One issue surrounding wait times is the problem of crises. In the ACT there exist several services for mental health crises, such as the ER, as well as various hotlines. However, the nature of some student’s mental health issues mean that they may be crises, but not in the medical sense of the word. People who have had a traumatising experience, such as drink spiking, or SASH incidents, may require counselling in the days and weeks after the events, without it qualifying as a ‘crisis’. More innocuous, students pushed to the brink and stressed by exams would benefit from an appointment with a short wait time, but report they are unlikely to get this at ANU Counselling.
An ANU Spokesperson stated that the claim of extensive wait-times isn’t “borne out by the evidence or the facts”, and said that “current average wait times for counselling at ANU fluctuate between 10-15 days. In fact, general wait times are currently half of what they were at the same time last year”. The Spokesperson qualified that this, however, “doesn’t include urgent, next-day bookings for students in critical need. Anyone who urgently needs to see a counsellor is triaged so that they have immediate access to counselling”.
The Spokesperson highlighted that “wait times at ANU are significantly and dramatically less than elsewhere. For example, a recent survey of about 1,000 members of peak body, the Australian Psychological Society, found that more than half currently have a wait time of more than three months or were not taking on new clients. Prior to the pandemic, 82 per cent were able to see a new client within two months”.
ANUSA General Representative, Cat Yeong, undertook a study of ANU Counselling and determined, with student consultation, nine concerns that underpin the complaints of ANU Counselling. The first of these concerns is that “ANU Counselling is overwhelmed and understaffed”. Yeong’s report stated that “ANU Counselling has been overwhelmed … understaffed and ill-equipped” to manage student wellbeing. She further raised the concern that ANU Counselling is unable “to cater to student counselling needs”, citing that “there is no section [on the registration form] which allows for students to state what they seek counselling services for or the level of therapeutic care they desire”. Yeong stated that a “lack of security and safety around registering student requests … places students at risk”. Further, Yeong writes that there is a distinct lack of cultural sensitivity, and the counsellors are “ill equipped to deal with matters of cultural sensitivity and experiences”, causing the service to become “inaccessible” to BIPOC students.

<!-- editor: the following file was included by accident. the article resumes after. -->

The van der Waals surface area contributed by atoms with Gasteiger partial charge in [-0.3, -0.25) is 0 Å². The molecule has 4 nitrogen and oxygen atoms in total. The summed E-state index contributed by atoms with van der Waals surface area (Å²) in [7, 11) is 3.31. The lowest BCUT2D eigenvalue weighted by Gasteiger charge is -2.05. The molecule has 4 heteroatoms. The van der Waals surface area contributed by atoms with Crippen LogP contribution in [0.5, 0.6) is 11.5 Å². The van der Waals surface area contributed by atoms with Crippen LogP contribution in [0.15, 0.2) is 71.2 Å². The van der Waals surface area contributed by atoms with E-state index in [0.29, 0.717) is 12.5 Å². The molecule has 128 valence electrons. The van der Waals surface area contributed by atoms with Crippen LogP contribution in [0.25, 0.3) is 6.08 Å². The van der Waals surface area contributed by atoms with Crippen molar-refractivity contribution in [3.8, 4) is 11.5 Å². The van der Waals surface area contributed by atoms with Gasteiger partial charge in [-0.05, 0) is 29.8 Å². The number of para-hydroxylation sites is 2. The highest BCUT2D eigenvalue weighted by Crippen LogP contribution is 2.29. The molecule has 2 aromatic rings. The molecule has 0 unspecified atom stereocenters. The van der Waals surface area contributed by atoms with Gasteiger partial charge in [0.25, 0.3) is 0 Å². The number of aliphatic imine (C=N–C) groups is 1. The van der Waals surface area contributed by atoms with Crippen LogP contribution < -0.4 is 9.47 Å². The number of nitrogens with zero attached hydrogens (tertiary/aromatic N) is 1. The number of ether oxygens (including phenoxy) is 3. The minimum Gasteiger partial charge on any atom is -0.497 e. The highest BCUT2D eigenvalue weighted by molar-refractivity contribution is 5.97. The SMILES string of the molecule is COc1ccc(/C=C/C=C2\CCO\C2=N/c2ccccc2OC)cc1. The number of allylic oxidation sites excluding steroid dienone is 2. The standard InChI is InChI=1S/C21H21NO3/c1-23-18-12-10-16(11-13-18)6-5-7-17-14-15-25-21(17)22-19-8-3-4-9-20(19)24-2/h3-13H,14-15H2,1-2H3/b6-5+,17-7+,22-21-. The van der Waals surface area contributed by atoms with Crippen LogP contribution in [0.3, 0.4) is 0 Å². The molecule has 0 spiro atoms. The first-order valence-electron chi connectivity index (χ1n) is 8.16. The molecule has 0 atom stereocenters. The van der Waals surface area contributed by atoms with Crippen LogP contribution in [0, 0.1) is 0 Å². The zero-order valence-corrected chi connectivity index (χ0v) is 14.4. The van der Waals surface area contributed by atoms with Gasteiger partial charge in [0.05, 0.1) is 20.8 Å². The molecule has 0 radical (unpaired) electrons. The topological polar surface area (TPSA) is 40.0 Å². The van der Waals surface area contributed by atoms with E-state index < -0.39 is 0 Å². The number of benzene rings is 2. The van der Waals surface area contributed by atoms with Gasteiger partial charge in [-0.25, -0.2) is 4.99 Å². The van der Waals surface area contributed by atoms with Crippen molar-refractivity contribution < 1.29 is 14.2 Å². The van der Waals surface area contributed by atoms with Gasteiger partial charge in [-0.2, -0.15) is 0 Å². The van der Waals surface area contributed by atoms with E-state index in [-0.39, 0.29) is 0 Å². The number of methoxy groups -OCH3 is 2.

Yeong also highlighted issues students face when booking appointments, stating that there is a “lack of awareness of services and resources” available, and that the ANU Counselling website is “inaccessible for many students”. Furthermore, there is a significant “lack of available appointments” and a “lack of appointment reminders”.
These issues are compounded by an increase in funding cuts and a lack of University support. In response to these problems, many students have sought support from alternative means, such as speaking to their student leaders at residential halls which leads to an increase in SR overload. Yeong writes that “SRs and the like are frequently burnt out and overwhelmed by the amount of disclosures they receive and are often incidentally placed into a role of counsellor”.
In the wake of the significant funding cuts enacted across the ANU following the $164m loss in revenue in 2020, significant budget changes have impacted the availability of student services. The Respectful Relations Unit (RRU) saw a $124,000 increase in staff funding, but a decrease of $8,000 in operational costs. ANU Counselling had its staffing budget slashed by $100,000, and their operating costs reduced by $25,550. ANU Thrive, the only counselling service available to international students, had its staffing costs reduced by $97,000, and their operational costs cut down by a further $25,000. An ANU Spokesperson stated that this funding decrease can be attributed to another “long-term source [of funding] because of the importance of these roles”, and said that “ANU Thrive is an important program for our community and the University remains committed to it”. However, this means that almost every one of the ANU’s mental health resources and services have seen at least part of their budget reduced during one of the most severe mental health crises of the last 20 years.